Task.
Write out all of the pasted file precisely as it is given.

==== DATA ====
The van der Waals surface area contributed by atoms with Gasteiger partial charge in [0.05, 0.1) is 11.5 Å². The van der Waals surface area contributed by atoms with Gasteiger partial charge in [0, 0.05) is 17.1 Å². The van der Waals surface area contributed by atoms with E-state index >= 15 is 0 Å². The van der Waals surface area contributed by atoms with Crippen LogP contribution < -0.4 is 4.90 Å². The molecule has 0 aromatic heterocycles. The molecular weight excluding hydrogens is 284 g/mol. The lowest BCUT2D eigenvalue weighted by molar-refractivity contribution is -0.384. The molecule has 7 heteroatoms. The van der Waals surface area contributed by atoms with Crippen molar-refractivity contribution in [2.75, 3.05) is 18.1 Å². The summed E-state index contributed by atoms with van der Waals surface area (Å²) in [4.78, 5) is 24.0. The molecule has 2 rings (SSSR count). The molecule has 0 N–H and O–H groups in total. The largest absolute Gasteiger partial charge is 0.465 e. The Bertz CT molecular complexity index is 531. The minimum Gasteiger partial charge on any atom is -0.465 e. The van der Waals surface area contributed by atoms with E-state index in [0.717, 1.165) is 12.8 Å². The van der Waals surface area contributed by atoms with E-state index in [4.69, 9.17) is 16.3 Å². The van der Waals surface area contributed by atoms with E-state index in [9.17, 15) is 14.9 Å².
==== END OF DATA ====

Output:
The van der Waals surface area contributed by atoms with Gasteiger partial charge in [0.05, 0.1) is 11.5 Å². The van der Waals surface area contributed by atoms with Gasteiger partial charge in [0, 0.05) is 17.1 Å². The van der Waals surface area contributed by atoms with E-state index >= 15 is 0 Å². The van der Waals surface area contributed by atoms with Crippen LogP contribution < -0.4 is 4.90 Å². The molecule has 0 aromatic heterocycles. The molecular weight excluding hydrogens is 284 g/mol. The lowest BCUT2D eigenvalue weighted by molar-refractivity contribution is -0.384. The molecule has 7 heteroatoms. The van der Waals surface area contributed by atoms with Crippen molar-refractivity contribution in [2.75, 3.05) is 18.1 Å². The summed E-state index contributed by atoms with van der Waals surface area (Å²) in [4.78, 5) is 24.0. The molecule has 2 rings (SSSR count). The molecule has 0 N–H and O–H groups in total. The largest absolute Gasteiger partial charge is 0.465 e. The Bertz CT molecular complexity index is 531. The minimum Gasteiger partial charge on any atom is -0.465 e. The van der Waals surface area contributed by atoms with E-state index in [0.717, 1.165) is 12.8 Å². The van der Waals surface area contributed by atoms with E-state index in [4.69, 9.17) is 16.3 Å². The van der Waals surface area contributed by atoms with E-state index in [9.17, 15) is 14.9 Å².